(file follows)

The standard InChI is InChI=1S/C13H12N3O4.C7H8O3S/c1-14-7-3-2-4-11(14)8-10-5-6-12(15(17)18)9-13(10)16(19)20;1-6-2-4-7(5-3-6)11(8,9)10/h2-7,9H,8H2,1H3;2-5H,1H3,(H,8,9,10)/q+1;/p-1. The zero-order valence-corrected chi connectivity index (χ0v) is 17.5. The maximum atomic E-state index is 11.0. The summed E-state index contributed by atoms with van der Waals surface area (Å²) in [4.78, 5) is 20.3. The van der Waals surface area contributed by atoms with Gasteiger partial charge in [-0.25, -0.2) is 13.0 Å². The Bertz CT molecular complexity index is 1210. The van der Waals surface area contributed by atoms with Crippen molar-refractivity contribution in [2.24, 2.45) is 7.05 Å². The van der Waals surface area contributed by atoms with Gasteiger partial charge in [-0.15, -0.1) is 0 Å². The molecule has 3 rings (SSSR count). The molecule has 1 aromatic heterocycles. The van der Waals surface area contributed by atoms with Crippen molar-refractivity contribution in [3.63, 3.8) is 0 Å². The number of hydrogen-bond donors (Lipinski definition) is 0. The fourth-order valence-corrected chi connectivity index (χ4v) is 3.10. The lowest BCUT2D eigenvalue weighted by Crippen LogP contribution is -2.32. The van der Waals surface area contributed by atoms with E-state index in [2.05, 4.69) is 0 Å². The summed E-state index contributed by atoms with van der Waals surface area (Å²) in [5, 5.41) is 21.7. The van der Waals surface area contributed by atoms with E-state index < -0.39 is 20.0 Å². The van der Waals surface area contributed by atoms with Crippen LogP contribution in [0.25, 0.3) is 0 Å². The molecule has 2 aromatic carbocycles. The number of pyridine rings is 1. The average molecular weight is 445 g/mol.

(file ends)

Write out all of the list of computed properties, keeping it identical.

The standard InChI is InChI=1S/C13H12N3O4.C7H8O3S/c1-14-7-3-2-4-11(14)8-10-5-6-12(15(17)18)9-13(10)16(19)20;1-6-2-4-7(5-3-6)11(8,9)10/h2-7,9H,8H2,1H3;2-5H,1H3,(H,8,9,10)/q+1;/p-1. The zero-order valence-corrected chi connectivity index (χ0v) is 17.5. The maximum atomic E-state index is 11.0. The summed E-state index contributed by atoms with van der Waals surface area (Å²) in [4.78, 5) is 20.3. The van der Waals surface area contributed by atoms with Gasteiger partial charge in [-0.25, -0.2) is 13.0 Å². The Bertz CT molecular complexity index is 1210. The van der Waals surface area contributed by atoms with Crippen molar-refractivity contribution in [2.24, 2.45) is 7.05 Å². The van der Waals surface area contributed by atoms with Gasteiger partial charge in [-0.15, -0.1) is 0 Å². The molecule has 3 rings (SSSR count). The molecule has 1 aromatic heterocycles. The van der Waals surface area contributed by atoms with Crippen molar-refractivity contribution in [3.63, 3.8) is 0 Å². The number of hydrogen-bond donors (Lipinski definition) is 0. The fourth-order valence-corrected chi connectivity index (χ4v) is 3.10. The lowest BCUT2D eigenvalue weighted by Crippen LogP contribution is -2.32. The van der Waals surface area contributed by atoms with E-state index in [2.05, 4.69) is 0 Å². The summed E-state index contributed by atoms with van der Waals surface area (Å²) in [5, 5.41) is 21.7. The van der Waals surface area contributed by atoms with E-state index < -0.39 is 20.0 Å². The van der Waals surface area contributed by atoms with Crippen LogP contribution in [0.25, 0.3) is 0 Å². The molecule has 2 aromatic carbocycles. The number of pyridine rings is 1. The average molecular weight is 445 g/mol.